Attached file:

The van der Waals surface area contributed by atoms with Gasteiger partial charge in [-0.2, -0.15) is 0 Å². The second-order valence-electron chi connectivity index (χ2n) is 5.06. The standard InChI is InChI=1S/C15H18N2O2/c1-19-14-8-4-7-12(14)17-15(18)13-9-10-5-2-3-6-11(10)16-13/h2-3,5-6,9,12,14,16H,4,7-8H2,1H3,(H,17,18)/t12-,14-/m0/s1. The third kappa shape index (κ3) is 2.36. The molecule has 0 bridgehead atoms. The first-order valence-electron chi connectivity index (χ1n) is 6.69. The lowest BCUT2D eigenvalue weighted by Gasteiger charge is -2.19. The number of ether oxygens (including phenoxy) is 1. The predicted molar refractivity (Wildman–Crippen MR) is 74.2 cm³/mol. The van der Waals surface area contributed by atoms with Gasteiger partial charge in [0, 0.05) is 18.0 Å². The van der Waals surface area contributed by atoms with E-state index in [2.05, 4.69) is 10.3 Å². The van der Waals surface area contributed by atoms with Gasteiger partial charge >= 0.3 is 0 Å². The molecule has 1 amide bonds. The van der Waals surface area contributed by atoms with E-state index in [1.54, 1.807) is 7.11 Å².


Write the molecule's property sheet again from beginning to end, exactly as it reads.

The van der Waals surface area contributed by atoms with Gasteiger partial charge in [-0.2, -0.15) is 0 Å². The second-order valence-electron chi connectivity index (χ2n) is 5.06. The standard InChI is InChI=1S/C15H18N2O2/c1-19-14-8-4-7-12(14)17-15(18)13-9-10-5-2-3-6-11(10)16-13/h2-3,5-6,9,12,14,16H,4,7-8H2,1H3,(H,17,18)/t12-,14-/m0/s1. The third kappa shape index (κ3) is 2.36. The molecule has 0 bridgehead atoms. The first-order valence-electron chi connectivity index (χ1n) is 6.69. The lowest BCUT2D eigenvalue weighted by Gasteiger charge is -2.19. The number of ether oxygens (including phenoxy) is 1. The predicted molar refractivity (Wildman–Crippen MR) is 74.2 cm³/mol. The van der Waals surface area contributed by atoms with Gasteiger partial charge in [0, 0.05) is 18.0 Å². The van der Waals surface area contributed by atoms with E-state index in [2.05, 4.69) is 10.3 Å². The van der Waals surface area contributed by atoms with Gasteiger partial charge >= 0.3 is 0 Å². The molecule has 1 amide bonds. The van der Waals surface area contributed by atoms with E-state index in [1.54, 1.807) is 7.11 Å².